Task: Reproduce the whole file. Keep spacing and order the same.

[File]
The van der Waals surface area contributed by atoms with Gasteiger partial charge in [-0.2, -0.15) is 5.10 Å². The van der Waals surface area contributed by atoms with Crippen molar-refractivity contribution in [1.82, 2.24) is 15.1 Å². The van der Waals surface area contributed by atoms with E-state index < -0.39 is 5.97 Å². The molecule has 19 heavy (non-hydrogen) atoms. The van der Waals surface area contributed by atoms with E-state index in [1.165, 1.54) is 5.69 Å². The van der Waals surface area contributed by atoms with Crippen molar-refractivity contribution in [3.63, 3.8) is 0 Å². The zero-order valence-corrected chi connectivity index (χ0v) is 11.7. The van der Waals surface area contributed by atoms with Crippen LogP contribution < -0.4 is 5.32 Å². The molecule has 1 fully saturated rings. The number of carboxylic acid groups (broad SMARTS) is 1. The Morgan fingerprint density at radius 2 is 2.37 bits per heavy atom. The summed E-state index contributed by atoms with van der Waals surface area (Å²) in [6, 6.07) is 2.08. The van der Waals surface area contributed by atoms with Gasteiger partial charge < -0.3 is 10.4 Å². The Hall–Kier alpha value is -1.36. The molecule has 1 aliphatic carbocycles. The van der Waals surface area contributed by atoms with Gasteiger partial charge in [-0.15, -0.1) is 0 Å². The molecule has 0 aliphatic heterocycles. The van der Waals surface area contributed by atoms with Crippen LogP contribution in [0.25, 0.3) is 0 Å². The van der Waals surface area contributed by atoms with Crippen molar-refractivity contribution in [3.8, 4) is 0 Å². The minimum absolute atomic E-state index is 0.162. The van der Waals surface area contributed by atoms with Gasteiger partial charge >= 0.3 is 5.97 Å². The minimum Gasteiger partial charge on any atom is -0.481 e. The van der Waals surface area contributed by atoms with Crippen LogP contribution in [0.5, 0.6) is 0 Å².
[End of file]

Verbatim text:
The van der Waals surface area contributed by atoms with Gasteiger partial charge in [-0.2, -0.15) is 5.10 Å². The van der Waals surface area contributed by atoms with Crippen molar-refractivity contribution in [1.82, 2.24) is 15.1 Å². The van der Waals surface area contributed by atoms with E-state index < -0.39 is 5.97 Å². The molecule has 19 heavy (non-hydrogen) atoms. The van der Waals surface area contributed by atoms with E-state index in [1.165, 1.54) is 5.69 Å². The van der Waals surface area contributed by atoms with Crippen molar-refractivity contribution in [3.63, 3.8) is 0 Å². The zero-order valence-corrected chi connectivity index (χ0v) is 11.7. The van der Waals surface area contributed by atoms with Crippen LogP contribution < -0.4 is 5.32 Å². The molecule has 1 fully saturated rings. The number of carboxylic acid groups (broad SMARTS) is 1. The Morgan fingerprint density at radius 2 is 2.37 bits per heavy atom. The summed E-state index contributed by atoms with van der Waals surface area (Å²) in [6, 6.07) is 2.08. The van der Waals surface area contributed by atoms with Gasteiger partial charge < -0.3 is 10.4 Å². The Hall–Kier alpha value is -1.36. The molecule has 1 aliphatic carbocycles. The van der Waals surface area contributed by atoms with Gasteiger partial charge in [-0.15, -0.1) is 0 Å². The molecule has 0 aliphatic heterocycles. The van der Waals surface area contributed by atoms with Crippen LogP contribution in [0.25, 0.3) is 0 Å². The van der Waals surface area contributed by atoms with Crippen molar-refractivity contribution in [3.8, 4) is 0 Å². The minimum absolute atomic E-state index is 0.162. The van der Waals surface area contributed by atoms with Gasteiger partial charge >= 0.3 is 5.97 Å². The minimum Gasteiger partial charge on any atom is -0.481 e. The van der Waals surface area contributed by atoms with Crippen LogP contribution in [0.5, 0.6) is 0 Å².